Palmer's favorite suggestion was first recommended to him in 1966, when he began to have his hip trouble. A man wrote and said he had cured his bursitis by carrying a potato in his pocket. Palmer politely thanked him at the time, said his hip was feeling better but that he would keep the remedy in mind in case the trouble recurred. After it did recur and Palmer had to withdraw from the PGA tournament, the man wrote again, resuggesting the potato treatment. He admitted that it "isn't a quick cure and might not work for you. You would know it in a couple of weeks. But, if the potato does calcify, you might use about four or five of them by the end of the year and you might just possibly be ready for the Masters next year."

Still having trouble at your course with golfers who dawdle over every shot? You might take a tip from the Wollaston Golf Club near Boston, which has a sign at the first tee that reads: SLOW PLAY UNNECESSARY. ONLY LAST FOUR HOLES TELEVISED.


Motorcycle fans at Ascot Park in Los Angeles were treated to a race the other night that definitely was not listed in their programs. The entrants were two ambulances, the ones that are always at the ready in front of the grandstand. (Two are kept on hand so that one will be available when the other is off on its way to the hospital.)

"The drivers must have been bored," said a spectator. "There hadn't been a crash on the track for quite a while." In any case, when a cycle finally did spill, both ambulances roared into action and sped around the track. Their race ended in a tie, sort of, when one smacked into the side of the other, causing a couple of hundred dollars worth of damage.

The slightly injured motorcycle driver waited patiently as things were straight ened out and then was tooled off to the hospital in a slightly damaged and—one hopes—contrite vehicle of mercy.

From Jimmy the Greek in Las Vegas comes the following odds on the pro football season:



Nevada, the gambling state, is really unique. Last week Governor Paul Laxalt appointed Sammy Cohen, a bookmaker from Las Vegas, to the State Racing Commission.

Well, why not? Bookmaking is a legal occupation in Nevada, and who knows more about racing from a bettor's point of view than a bookie? Besides, Cohen has announced that none of the Las Vegas books will handle betting at the new local track when it opens next year.


Ken MacKenzie, Yale's baseball coach, was a major league pitcher for 661 days from 1960 through 1965, which left him 27 days short of the four years (baseball's years are shorter than ordinary years) he needed to be eligible to collect from the baseball players' pension fund. So this summer, after dismissing his Eli charges for the season, the 35-year-old MacKenzie, a Yale graduate himself, sat down and wrote letters to the five major league teams he had played with (Braves, Mets, Giants, Astros and Cardinals) and explained his plight. He also wrote to John McHale, president of the Montreal Expos. "He was with the Braves when I was with them," explains MacKenzie, "and I knew him pretty well."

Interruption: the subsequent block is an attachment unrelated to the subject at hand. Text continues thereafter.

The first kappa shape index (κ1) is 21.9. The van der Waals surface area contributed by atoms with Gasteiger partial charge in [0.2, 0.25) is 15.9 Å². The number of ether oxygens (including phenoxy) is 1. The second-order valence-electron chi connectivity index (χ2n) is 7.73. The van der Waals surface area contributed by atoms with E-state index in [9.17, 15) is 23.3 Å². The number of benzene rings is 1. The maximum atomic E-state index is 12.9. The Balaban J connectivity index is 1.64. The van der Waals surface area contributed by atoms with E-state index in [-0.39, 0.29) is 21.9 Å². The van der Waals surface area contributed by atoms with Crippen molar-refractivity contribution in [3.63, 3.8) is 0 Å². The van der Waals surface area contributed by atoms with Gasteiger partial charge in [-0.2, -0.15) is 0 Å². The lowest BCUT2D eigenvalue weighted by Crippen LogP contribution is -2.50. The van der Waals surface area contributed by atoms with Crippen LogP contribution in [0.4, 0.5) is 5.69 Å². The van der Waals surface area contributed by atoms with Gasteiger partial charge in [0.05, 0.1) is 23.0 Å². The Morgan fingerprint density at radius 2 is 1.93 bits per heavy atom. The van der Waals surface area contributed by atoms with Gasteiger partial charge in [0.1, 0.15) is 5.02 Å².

Apparently, he did. McHale said he would be happy to have MacKenzie join the Expos after Sept. 1, when big league clubs are allowed to increase their rosters to 40 players. And now MacKenzie is an Expo—though he doesn't do anything except pitch batting practice—and by the end of the season he will have his 27 days. McHale also asked MacKenzie what sort of salary he expected. "I told him I didn't expect anything," MacKenzie says. "They're treating me like a ballplayer, and that's all I want."

The whole thing seems so right, somehow. Who else but an expansion club in its first year, a club doing dismally on the field and splendidly at the gate, one that excites wild and irrational loyalties, could have signed Yale's baseball coach to a player contract for nothing to do nothing?

It takes away the sting of the Mets' going legitimate.



•Harry Walker, Houston Astros manager, insisting that he would not trade his wife for Elizabeth Taylor: "Miss Taylor is a beautiful woman, sure. But how do I know she won't nag me? Can she cook? Can she handle money? Can she keep the house neat? Can I talk baseball with her?"

•Red Schoendienst, St. Louis Cardinals manager, after Roberto Clemente robbed the Cardinals of victory with an amazing catch: "I'll bet he couldn't make that same play again—not even on instant replay."

•Frank Broyles, football coach at Arkansas, where synthetic turf has been installed, on an unanticipated problem: "We'll have to bring in real grass for the coin toss so that we can tell which way the wind is blowing."